In her speech last month setting out the government's proposed legislative programme for the year ahead, the Queen confirmed that we will be building zero-carbon homes in 2016. Surprisingly, she also revealed a loophole that could let developers bypass carbon reduction schemes on small sites.
The Zero Carbon Hub (ZCH) has been working with industry and government since 2008 to develop a realistic solution for procuring zero-carbon homes by 2016. In its original incarnation, a zero-carbon home meant exactly that, a home with no net carbon emissions. The definition has since been diluted several times. Currently a zero-carbon home means one with a carbon footprint of about 10kgCO2/m2/a, roughly 1 tonne a year - with the carbon offset using 'allowable solutions' to arrive at the 'zero' rating.
The ZCH describes 'allowable solutions' as 'a cost effective and flexible means to achieve zero carbon, after complying with a set level of on-site requirements'. The easiest method is to pay into a carbon fund which procures carbon offsetting schemes 'selected locally or from a national list of projects'. The drawback is that developers can build homes to a lesser energy standard and compensate with carbon offsetting elsewhere.
Building truly zero-carbon homes, or directly managing investment in a carbon reduction programme within the development, delivers the same net carbon reductions as 'allowable solutions', but with better social and environmental outcomes. This route would deliver a better standard of energy-efficient home, yet the allowable solutions route offers funding for community projects such as district heating, social housing retrofit and local renewable energy, all of which benefit wider society.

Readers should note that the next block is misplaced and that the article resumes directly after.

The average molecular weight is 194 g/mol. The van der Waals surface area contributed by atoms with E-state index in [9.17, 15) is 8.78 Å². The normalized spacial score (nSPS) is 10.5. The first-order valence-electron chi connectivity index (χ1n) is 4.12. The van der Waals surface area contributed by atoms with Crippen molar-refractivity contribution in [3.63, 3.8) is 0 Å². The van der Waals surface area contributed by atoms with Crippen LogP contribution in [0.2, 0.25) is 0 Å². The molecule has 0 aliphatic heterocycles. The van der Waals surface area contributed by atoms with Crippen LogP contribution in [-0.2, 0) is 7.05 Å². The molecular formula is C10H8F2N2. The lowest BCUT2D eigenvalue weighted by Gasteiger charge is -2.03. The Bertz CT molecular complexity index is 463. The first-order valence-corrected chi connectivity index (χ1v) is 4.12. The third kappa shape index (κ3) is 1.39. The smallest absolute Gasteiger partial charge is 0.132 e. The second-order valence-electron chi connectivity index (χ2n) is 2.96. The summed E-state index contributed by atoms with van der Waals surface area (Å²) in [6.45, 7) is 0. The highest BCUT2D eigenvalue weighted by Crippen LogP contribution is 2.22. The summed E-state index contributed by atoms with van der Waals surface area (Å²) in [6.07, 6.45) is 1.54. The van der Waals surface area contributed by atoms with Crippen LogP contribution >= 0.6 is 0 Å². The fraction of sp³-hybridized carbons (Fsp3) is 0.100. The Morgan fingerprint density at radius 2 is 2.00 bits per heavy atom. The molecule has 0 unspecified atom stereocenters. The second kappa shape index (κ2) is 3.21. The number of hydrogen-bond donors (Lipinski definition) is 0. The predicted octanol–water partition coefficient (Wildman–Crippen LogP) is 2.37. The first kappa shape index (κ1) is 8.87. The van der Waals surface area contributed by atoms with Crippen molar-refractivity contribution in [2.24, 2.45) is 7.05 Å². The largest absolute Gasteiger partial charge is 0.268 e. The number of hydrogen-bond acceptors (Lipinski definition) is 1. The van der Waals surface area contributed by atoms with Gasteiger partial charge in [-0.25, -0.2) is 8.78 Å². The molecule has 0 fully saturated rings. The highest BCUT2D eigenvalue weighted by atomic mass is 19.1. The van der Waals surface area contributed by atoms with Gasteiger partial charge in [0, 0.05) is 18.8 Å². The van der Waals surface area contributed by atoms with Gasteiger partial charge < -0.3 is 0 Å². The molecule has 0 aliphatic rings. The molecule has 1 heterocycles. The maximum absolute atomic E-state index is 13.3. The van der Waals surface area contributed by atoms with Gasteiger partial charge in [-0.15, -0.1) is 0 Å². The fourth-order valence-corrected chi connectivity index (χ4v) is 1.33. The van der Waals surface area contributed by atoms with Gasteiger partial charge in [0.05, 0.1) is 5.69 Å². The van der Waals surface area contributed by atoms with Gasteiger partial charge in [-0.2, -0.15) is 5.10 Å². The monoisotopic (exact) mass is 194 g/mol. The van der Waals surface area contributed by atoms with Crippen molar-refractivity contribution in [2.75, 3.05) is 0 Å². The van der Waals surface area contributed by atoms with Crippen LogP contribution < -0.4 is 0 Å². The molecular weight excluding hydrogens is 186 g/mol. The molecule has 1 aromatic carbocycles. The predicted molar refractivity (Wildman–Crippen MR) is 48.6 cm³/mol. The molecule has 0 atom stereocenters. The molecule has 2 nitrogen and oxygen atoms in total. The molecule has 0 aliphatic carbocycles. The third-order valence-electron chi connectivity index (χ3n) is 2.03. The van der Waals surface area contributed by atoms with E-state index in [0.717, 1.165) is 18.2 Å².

The success of allowable solutions lies in the detail. If implemented properly, it could lead to the construction of decent, low-energy homes, plus a new funding mechanism for community energy schemes.
Focusing on the challenges of small schemes, the Queen’s announcement reads: 'Small sites, which are most commonly developed by small-scale housebuilders, will be exempt. The definition of a small site will be consulted on shortly and set out in regulation.' The size of small developments is yet to be defined, but it could be as high as 50 dwellings. This would constitute a significant shift in policy. RIBA president Stephen Hodder is one of many industry critics of the proposal. He suggests it will lead to developers parcelling developments in order to avoid the carbon tax, causing needless delay in production and excessive bureaucracy, as well as a potential two-tier Part L, with different standards for small and large sites.
This exemption of small sites is not necessarily bad. Housebuilders still have to meet carbon compliance, which is currently a reasonable target set just above Code for Sustainable Homes Level4. Full zero carbon is not always technically or financially possible for smaller housebuilders. But, in order to achieve its aims, the government needs to balance this concession to smaller sites with greater standards of fabric efficiency and as-built performance in its next Building Regulations review.
The government is starting to take notice of the need to concentrate on as-built performance. The detail of this new policy must incentivise developers to build genuine low-carbon homes, which perform as designed. One such policy has been adopted in Belgium, where Passivhaus standards will be mandatory in new build and retrofit from January 2015. Belgium started in 2007 with incentives, paying €100/m2 to those building to Passivhaus standard and monitoring as-built performance. This is exactly the sort of policy we need in the UK. We need a radical change in procurement and regulations, resulting in an approach that prioritises tested performance, with or without 'allowable solutions'.